Children in low-income families have poorer mental health if their parents are juggling several creditors, according to research based on the Millennium Cohort Study (MCS).
A report for The Children’s Society used information from 11-year-olds born across the UK in 2000-01 who are taking part in MCS. Among families on lower incomes, the researchers found that the number of debts the household owed had a negative impact on children’s mental health over and above other financial worries.
Parents were asked about their financial circumstances, and whether their sons and daughters experienced a range of symptoms known to be linked to mental ill-health, including emotional and behavioural problems, being hyperactive, and trouble getting along with other children their age.
Parents on lower incomes who said they had financial difficulties were more likely to report that their children had mental health problems the more debts they had. Children from better-off homes with no financial worries were not affected by their families’ debts.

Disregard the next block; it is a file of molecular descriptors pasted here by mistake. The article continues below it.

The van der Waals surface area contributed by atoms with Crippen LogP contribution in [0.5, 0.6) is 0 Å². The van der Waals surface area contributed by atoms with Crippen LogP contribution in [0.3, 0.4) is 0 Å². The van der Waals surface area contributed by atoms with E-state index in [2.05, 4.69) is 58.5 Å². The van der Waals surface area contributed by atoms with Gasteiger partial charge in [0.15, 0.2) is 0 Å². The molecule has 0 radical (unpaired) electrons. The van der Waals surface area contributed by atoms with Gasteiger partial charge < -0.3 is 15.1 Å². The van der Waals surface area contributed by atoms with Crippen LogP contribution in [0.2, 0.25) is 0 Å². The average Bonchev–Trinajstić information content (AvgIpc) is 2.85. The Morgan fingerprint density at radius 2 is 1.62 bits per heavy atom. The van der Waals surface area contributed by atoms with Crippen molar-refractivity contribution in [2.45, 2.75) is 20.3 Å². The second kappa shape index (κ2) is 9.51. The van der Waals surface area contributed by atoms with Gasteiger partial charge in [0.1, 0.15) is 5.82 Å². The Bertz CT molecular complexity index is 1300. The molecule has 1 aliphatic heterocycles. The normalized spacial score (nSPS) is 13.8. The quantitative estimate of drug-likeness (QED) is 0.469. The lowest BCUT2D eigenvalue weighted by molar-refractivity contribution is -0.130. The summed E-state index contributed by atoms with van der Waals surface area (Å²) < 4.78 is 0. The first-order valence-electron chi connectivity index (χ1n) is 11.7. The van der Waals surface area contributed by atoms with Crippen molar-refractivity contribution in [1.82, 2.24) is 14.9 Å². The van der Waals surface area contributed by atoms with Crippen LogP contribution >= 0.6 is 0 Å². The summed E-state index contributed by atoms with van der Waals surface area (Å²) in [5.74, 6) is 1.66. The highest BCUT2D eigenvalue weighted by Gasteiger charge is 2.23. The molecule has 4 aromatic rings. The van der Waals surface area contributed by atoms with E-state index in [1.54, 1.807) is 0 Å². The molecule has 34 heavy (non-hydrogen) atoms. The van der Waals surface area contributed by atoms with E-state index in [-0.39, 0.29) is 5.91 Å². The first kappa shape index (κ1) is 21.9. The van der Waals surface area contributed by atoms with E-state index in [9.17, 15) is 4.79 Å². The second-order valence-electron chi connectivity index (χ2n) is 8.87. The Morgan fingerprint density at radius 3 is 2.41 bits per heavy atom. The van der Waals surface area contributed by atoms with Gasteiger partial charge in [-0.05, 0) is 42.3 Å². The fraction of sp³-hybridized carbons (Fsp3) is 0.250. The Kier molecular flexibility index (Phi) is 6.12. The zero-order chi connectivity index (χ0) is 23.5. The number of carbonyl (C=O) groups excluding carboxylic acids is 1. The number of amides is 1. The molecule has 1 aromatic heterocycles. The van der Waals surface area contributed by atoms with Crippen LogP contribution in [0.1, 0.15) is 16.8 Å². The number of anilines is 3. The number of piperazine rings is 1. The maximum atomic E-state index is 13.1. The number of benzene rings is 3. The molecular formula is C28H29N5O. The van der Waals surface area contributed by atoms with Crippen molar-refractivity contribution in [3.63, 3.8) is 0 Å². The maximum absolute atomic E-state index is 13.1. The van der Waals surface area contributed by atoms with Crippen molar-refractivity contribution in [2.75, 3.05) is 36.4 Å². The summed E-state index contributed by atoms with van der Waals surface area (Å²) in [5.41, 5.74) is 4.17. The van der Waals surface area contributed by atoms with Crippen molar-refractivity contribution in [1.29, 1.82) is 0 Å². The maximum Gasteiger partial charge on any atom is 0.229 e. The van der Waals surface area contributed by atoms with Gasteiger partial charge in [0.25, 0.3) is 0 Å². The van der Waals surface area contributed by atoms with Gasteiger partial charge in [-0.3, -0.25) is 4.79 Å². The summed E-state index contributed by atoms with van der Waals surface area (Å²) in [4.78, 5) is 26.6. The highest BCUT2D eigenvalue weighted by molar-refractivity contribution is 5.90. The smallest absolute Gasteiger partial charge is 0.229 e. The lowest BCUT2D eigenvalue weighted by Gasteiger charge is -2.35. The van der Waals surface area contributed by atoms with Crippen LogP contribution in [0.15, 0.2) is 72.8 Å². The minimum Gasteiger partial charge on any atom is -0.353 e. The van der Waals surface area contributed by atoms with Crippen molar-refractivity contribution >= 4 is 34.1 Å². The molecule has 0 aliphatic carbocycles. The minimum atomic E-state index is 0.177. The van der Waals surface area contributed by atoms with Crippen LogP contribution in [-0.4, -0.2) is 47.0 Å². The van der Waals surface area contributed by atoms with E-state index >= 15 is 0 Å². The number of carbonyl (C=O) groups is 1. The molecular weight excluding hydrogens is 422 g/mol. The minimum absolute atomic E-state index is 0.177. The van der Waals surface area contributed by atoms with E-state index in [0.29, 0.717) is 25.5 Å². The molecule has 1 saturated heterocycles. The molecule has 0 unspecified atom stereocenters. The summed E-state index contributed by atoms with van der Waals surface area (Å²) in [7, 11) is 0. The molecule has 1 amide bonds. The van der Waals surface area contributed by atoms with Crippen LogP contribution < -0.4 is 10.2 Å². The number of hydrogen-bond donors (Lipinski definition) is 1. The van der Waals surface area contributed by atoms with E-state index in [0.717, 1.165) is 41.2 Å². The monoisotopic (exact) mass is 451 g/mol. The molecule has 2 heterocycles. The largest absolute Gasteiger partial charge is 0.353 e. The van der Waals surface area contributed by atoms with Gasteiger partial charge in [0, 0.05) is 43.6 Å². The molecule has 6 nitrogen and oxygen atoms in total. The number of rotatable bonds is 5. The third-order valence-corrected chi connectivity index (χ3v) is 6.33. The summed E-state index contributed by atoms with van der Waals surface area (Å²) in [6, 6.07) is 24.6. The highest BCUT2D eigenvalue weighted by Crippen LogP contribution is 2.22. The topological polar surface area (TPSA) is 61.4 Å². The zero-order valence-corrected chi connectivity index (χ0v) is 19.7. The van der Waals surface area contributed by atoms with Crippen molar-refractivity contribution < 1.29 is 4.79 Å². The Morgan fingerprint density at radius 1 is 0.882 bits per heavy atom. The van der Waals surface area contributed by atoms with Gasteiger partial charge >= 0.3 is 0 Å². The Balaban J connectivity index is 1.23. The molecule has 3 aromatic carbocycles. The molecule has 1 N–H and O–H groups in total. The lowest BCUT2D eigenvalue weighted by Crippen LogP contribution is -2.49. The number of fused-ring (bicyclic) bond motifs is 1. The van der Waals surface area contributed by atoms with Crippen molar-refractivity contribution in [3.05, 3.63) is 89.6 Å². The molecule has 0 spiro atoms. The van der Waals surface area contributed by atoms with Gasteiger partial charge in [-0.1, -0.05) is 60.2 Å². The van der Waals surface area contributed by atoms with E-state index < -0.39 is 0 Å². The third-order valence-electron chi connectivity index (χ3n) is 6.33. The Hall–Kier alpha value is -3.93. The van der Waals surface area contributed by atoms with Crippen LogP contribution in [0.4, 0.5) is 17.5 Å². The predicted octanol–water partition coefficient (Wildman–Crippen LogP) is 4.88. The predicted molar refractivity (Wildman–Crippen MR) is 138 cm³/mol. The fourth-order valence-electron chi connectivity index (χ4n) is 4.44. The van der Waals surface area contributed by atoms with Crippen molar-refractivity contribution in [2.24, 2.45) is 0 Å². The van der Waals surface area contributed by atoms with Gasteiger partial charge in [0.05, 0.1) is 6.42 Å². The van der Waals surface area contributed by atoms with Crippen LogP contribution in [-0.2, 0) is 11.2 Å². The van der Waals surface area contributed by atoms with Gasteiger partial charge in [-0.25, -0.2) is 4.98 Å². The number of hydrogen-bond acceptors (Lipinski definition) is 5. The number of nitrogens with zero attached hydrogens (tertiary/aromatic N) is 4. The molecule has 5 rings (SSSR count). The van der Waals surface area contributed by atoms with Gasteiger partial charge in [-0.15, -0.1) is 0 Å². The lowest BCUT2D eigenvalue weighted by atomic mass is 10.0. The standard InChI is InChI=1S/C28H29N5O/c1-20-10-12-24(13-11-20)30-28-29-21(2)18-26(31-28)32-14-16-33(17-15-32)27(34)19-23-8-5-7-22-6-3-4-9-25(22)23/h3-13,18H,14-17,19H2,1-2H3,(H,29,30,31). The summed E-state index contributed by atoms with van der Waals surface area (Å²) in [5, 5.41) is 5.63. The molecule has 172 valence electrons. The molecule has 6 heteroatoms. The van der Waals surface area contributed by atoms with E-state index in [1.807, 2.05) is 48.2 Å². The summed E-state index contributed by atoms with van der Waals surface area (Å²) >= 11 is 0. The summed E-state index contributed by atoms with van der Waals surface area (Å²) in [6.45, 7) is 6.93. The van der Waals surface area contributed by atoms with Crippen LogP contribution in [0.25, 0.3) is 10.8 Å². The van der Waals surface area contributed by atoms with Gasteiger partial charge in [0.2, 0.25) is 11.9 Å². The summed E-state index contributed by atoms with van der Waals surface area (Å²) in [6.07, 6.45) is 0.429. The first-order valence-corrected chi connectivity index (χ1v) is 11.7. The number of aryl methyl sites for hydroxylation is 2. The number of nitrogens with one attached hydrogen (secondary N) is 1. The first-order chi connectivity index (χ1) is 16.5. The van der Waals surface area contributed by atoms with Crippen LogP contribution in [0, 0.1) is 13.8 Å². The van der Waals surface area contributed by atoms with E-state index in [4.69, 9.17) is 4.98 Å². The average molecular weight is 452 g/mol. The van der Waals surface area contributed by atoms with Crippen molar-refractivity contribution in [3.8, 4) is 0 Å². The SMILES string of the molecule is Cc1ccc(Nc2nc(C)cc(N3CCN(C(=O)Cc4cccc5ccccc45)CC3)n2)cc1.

Interestingly, the total amount families owed was not linked to their children’s mental health. In fact, children from households owing very large amounts of money actually had fewer symptoms of mental health problems. The authors note that this is likely to be because large debt reflects the ability to borrow significant amounts, for example for a mortgage, which normally indicates a family’s financial stability.
The authors concluded that coping with multiple creditors was likely to be an additional stress on families that are already struggling financially, and that this has a knock-on effect on children’s mental health.
Read the full report
The damage of debt: the impact of money worries on children’s mental health and wellbeing Ilona Pinter, David Ayre, Emily Emmott was published by The Children’s Society in September 2016.
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